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In Australia, Advocates Call for Improved Health Rating for Olive Oil

An independent report commissioned by the Australian government recommended that olive oil's health star rating should not be improved due to its saturated fat content. Opponents said the report misses the bigger health picture.


The issue of whether or not olive oil should receive special treatment in Australia’s national Health Star Rating (HSR) system will be brought up at the next meeting of the Australia and New Zealand Ministerial Forum on food regulation.

Currently, olive oil is ranked as less healthy than canola or sunflower oil by the system due to its saturated fat content and without taking into account healthful content, such as polyphenols or omega-3 fatty acids.

There will be no perfect system for every single food but, once you've taken account of all the evidence, it has to have some sort of logical consistency.- Anna Peeters, Deakin University

In the run-up to the regulatory meeting, the Australian government hired a consulting firm to audit the HSR system and to determine whether olive oil’s rating should be changed based on factors not currently taken into consideration by the system.

“The review acknowledges the evidence submitted by stakeholders regarding the their report. “However, the review is mindful that the HSR calculator can only draw on a finite set of factors to determine a product’s HSR.”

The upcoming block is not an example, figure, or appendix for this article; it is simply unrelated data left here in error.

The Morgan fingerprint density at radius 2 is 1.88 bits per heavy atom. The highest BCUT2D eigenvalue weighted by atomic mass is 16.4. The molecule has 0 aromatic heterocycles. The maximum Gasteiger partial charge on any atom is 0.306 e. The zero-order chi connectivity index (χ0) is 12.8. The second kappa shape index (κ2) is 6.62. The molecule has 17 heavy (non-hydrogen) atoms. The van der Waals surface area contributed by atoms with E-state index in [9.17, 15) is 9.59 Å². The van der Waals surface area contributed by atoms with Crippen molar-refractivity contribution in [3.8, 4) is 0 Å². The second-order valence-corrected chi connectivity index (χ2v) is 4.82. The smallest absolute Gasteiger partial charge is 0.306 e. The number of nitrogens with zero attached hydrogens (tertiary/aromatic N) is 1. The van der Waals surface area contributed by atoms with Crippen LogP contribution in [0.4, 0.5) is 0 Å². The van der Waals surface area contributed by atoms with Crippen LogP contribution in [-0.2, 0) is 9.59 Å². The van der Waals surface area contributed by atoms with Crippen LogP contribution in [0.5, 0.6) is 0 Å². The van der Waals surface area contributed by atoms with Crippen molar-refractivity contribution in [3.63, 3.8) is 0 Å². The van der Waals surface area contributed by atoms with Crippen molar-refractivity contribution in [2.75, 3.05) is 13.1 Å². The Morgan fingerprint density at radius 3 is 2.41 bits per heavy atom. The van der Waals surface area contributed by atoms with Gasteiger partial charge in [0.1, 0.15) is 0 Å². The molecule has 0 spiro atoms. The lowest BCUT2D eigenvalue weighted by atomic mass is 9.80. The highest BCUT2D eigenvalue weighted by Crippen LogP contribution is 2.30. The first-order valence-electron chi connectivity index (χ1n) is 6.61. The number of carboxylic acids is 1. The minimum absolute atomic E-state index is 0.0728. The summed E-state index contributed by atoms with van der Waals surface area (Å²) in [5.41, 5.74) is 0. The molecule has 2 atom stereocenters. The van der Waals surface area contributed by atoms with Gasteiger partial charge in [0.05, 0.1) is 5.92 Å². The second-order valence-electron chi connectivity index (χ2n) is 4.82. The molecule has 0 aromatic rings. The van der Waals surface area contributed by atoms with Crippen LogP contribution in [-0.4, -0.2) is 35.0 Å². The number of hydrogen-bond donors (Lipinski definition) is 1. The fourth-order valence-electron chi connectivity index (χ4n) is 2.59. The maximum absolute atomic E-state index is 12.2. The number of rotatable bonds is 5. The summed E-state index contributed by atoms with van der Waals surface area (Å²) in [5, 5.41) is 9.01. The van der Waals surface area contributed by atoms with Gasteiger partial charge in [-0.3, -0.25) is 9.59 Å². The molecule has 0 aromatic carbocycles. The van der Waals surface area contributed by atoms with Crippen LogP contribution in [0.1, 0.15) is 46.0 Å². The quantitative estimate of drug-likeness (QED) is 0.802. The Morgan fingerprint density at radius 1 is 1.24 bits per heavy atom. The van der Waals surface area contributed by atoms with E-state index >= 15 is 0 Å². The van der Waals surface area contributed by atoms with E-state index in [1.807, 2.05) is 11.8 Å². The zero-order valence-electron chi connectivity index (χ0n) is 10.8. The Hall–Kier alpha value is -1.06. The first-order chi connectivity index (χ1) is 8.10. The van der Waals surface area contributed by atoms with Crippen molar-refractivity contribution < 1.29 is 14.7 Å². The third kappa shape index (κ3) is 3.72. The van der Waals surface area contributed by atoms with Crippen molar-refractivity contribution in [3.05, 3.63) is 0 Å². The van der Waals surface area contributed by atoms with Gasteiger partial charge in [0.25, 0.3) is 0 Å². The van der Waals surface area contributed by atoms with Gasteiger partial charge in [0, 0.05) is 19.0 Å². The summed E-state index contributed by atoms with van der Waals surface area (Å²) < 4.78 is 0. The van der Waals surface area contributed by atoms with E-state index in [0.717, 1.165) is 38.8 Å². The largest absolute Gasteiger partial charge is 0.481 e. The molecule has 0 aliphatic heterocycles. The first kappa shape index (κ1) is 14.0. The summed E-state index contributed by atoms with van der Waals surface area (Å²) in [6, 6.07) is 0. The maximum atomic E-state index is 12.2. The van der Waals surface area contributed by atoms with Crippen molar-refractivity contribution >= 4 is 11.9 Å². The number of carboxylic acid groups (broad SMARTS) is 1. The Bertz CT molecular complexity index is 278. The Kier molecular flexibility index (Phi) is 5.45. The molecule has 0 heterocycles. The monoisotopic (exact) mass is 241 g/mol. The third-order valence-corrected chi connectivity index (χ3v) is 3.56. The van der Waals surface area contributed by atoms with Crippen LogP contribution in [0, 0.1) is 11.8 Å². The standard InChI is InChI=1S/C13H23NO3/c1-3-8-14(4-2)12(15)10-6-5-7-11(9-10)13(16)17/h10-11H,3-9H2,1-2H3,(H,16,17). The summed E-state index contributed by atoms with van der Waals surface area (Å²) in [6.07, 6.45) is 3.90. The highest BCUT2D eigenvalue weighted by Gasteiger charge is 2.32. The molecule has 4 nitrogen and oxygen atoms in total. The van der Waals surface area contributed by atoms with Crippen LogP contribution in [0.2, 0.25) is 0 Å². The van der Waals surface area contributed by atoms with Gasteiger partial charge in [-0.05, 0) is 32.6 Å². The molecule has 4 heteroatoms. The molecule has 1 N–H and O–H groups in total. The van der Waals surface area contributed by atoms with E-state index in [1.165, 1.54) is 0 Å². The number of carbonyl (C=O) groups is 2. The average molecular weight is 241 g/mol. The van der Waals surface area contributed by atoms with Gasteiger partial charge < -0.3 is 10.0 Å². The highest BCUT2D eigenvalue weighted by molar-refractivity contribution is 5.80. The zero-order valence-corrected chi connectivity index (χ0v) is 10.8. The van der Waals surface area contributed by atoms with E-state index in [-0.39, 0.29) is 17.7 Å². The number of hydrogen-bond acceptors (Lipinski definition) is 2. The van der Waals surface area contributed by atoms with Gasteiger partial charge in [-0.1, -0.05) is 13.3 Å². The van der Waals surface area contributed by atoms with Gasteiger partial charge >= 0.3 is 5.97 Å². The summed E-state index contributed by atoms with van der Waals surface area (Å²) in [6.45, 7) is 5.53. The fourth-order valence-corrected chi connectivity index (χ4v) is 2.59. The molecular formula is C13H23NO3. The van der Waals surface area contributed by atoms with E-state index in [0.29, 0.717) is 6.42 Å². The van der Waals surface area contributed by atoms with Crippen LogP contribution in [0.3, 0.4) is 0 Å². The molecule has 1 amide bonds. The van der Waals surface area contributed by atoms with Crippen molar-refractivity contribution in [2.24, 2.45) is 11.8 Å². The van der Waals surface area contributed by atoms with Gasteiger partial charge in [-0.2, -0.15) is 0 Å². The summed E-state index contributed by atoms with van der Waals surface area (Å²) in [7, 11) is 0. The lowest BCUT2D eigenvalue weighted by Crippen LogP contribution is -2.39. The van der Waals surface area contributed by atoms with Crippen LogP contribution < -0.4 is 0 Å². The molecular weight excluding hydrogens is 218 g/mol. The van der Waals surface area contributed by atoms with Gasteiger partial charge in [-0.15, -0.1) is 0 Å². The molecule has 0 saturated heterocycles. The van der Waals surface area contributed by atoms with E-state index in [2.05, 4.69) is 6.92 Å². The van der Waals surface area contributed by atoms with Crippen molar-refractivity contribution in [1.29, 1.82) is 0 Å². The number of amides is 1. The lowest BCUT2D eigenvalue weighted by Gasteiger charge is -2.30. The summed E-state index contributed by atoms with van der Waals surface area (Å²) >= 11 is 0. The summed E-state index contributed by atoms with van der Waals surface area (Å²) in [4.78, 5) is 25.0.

SEE MORE: Australia and New Zealand Olive Oil News

“While olive oil has certain health benefits, it is also higher in saturated fats than some other oils,” the authors of the report added.

The HSR system, which gives all packaged foods in the two countries a grade ranging from one star (least healthy) to five stars (most healthy), takes calories, sodium content, saturated fat, total sugars, protein and fiber into account when determining the rating.

Several health experts have warned that the narrow scope of the HSR system undermines the idea of the rating system.

“There will be no perfect system for every single food but, once you’ve taken account of all the evidence, it has to have some sort of logical consistency – otherwise it gets undermined and people don’t understand what’s right and not right and why,” Anna Peeters, the director of the Institute for Health Transformation at Deakin University, told The Sydney Morning Herald.